Unfortunately, though the Bush administration occasionally invokes the sensibilities of the Iranian citizenry, he and his minions more frequently rattle off the rhetoric that suggests we revile and reject all things Iranian…and Islamic. In so doing, we alienate those Iranians…and millions of Islamists…that might well be our ally (or at least not our mortal enemy) under the right circumstances…circumstances that may never mature in an atmosphere of elevated animosity. As such, they are left unable to distinguish our disdain for their demagogic leaders from our compassion for the common man.

In fact, the events that have led many Americans to distrust the Bush administration are the same ones that have likely undermined our hopes for an internal insurrection in Iran. Hence, one of the fundamental benefits of a direct dialogue with the leadership of Iran is the message it would send to the people of Iran. We can’t expect Iranians and the rest of the world to see the United States as a force for good unless we demonstrate that goodness is our preferred means of force.

Look, I have no illusions that goodness is a force that can solve all conflicts…and I’m sure the American public feels the same. At the same time, underlying all acts of physical force must be the perception that they have been enacted as a last resort, by good people, who have concluded that good order (safety and security) cannot be restored otherwise. In this way, goodness can remain the fundamental attribute and the means by which a nation of America’s strength and power can be seen as both a giant capable of imposing its will…and also as a benevolent big brother who chooses to insure that the will of the individual will not be arbitrarily abridged.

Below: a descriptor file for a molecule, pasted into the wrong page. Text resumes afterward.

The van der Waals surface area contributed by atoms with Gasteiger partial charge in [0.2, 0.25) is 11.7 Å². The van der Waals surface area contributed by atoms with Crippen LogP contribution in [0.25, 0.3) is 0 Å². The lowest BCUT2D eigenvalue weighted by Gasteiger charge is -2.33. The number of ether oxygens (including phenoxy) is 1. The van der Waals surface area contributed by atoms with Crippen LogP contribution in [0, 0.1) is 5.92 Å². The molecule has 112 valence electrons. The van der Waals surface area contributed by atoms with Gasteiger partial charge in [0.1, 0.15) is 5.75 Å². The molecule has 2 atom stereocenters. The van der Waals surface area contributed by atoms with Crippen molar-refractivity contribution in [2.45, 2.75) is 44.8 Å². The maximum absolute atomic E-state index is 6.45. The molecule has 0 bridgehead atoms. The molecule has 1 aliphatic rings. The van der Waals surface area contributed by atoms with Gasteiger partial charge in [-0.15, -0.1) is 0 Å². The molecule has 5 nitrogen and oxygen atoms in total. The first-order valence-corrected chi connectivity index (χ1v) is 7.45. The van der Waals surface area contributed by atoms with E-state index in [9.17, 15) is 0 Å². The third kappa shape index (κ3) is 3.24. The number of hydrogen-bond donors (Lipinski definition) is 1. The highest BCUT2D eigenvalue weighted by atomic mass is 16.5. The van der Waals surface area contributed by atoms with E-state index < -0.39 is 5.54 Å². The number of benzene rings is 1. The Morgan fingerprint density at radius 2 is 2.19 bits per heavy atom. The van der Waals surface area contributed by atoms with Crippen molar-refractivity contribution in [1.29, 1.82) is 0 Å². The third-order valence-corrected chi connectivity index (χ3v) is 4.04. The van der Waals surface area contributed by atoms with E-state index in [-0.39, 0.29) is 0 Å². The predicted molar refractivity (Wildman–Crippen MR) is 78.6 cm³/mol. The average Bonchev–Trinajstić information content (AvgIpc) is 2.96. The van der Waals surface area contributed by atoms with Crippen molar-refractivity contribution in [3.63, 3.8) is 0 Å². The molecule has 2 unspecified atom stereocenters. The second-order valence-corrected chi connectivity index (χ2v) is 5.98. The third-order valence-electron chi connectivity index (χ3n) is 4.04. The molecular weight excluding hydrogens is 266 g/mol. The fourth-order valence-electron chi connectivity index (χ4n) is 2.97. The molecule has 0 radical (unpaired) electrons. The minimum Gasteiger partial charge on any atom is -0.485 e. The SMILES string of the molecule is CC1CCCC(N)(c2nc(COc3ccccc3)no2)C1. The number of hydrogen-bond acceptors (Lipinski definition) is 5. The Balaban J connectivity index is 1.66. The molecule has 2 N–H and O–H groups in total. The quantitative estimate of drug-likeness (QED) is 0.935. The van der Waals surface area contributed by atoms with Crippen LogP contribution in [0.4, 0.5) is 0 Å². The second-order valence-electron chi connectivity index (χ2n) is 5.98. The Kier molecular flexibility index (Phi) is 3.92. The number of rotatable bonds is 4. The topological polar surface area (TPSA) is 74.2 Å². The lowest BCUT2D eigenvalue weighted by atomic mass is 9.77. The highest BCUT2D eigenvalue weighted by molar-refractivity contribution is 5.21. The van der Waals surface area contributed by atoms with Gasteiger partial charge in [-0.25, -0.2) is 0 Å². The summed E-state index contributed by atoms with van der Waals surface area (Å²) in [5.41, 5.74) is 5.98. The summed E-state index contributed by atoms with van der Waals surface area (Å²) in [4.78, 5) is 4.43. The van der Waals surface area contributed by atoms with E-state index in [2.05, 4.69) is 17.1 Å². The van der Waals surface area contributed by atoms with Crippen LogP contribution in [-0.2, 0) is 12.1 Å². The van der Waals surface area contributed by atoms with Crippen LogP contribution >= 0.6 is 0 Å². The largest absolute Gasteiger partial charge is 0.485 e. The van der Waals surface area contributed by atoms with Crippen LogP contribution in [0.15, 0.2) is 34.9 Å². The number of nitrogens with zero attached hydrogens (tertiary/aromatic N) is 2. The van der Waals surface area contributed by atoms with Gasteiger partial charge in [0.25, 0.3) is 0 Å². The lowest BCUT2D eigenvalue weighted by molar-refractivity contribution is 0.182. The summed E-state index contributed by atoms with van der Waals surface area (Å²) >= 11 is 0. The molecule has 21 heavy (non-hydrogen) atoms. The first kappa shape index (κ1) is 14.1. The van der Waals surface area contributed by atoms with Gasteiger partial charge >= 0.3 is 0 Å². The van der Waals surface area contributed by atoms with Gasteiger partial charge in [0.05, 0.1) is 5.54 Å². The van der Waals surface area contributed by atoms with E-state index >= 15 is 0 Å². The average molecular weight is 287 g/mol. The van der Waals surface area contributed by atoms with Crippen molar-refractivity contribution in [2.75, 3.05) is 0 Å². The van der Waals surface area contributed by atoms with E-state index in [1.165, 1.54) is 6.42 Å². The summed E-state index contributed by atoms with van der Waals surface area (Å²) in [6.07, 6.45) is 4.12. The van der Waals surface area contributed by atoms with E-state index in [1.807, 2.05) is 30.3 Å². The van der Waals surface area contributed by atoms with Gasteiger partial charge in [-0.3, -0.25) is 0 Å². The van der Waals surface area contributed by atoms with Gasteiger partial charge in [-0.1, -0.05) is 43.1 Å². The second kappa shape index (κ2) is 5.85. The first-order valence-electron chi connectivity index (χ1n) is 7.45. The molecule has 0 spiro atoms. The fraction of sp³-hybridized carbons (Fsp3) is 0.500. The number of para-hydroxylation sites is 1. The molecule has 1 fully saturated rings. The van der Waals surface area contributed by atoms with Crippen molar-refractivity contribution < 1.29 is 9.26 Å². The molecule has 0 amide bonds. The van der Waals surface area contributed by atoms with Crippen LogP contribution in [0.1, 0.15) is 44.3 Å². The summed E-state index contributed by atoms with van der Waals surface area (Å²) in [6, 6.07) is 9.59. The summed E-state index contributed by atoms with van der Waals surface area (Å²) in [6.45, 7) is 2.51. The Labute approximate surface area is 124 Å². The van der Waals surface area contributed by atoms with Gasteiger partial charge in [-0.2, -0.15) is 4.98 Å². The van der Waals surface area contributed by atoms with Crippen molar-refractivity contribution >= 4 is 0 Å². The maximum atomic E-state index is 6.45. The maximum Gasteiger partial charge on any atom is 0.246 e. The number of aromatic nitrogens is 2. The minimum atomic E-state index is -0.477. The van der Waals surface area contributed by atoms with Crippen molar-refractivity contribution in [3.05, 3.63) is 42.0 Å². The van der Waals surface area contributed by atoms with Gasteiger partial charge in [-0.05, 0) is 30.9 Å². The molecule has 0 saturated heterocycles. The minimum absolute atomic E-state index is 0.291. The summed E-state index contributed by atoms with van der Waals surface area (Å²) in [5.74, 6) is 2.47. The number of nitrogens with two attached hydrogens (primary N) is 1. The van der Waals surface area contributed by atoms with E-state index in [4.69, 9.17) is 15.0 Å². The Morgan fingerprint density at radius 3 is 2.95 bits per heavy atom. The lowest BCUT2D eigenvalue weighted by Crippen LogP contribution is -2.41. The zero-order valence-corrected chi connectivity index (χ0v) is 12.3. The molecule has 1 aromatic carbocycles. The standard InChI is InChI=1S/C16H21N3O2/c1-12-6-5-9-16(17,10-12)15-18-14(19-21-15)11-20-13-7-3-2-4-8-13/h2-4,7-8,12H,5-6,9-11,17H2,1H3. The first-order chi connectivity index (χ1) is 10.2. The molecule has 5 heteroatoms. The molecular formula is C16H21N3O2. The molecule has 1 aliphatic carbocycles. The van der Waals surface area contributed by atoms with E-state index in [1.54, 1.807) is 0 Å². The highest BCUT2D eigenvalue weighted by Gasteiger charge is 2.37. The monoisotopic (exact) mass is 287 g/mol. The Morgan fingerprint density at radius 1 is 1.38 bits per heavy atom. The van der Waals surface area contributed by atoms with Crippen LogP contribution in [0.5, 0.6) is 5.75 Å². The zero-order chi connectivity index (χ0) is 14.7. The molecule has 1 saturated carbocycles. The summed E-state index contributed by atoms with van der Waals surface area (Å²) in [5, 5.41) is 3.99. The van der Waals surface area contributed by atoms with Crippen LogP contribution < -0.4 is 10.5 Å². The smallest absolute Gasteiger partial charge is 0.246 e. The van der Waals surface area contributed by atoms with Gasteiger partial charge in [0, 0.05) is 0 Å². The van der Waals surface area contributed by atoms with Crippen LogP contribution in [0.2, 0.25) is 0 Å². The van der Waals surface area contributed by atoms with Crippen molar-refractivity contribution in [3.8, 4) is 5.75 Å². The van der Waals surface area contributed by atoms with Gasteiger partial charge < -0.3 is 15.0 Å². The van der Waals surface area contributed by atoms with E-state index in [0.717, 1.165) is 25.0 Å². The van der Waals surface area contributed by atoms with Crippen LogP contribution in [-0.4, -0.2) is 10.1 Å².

Cowboy diplomacy is a rich relic of our Old West history. It should remind us of where we’ve been and where we’ve arrived. An awareness of that journey should illuminate our growing commitment to civility; not our willingness to suspend it. In the end, we are strongest when our rational and reasoned restraint is the force by which the world finds the courage to reject and resist conflict. Each time a calamity is prevented because of it, America…and the world…grow even stronger.

America leads the world best when others choose to follow her on her journey to make it the best world she can lead. The future has patiently awaited her return. After eight long years, she must turn around and move forward. When she does, the world will once again follow.

Cross-posted at Thought Theater

Monday, June 2nd, 2008 |

Are Those Opposed To GI Bill In Favor Of Stealth Conscription?

George Bush and John McCain oppose the expanded benefits in the GI Bill passed by the Senate yesterday. They believe it might entice service members to leave the military. Limiting benefits because they provide alternatives to military service is stealth conscription.


Commentary By: Daniel DiRito

The passage of Senator Jim Webb’s expansion of the GI Bill to provide expanded educational benefits highlights a topic most don’t want to discuss. Since abolishing the draft and making service in the military voluntary, critics have argued that an inordinate number of the ranks are filled by those who lack other opportunities…including the ability to afford a college education. In other words, they contend that the election to join the military can often be a de facto economic decision.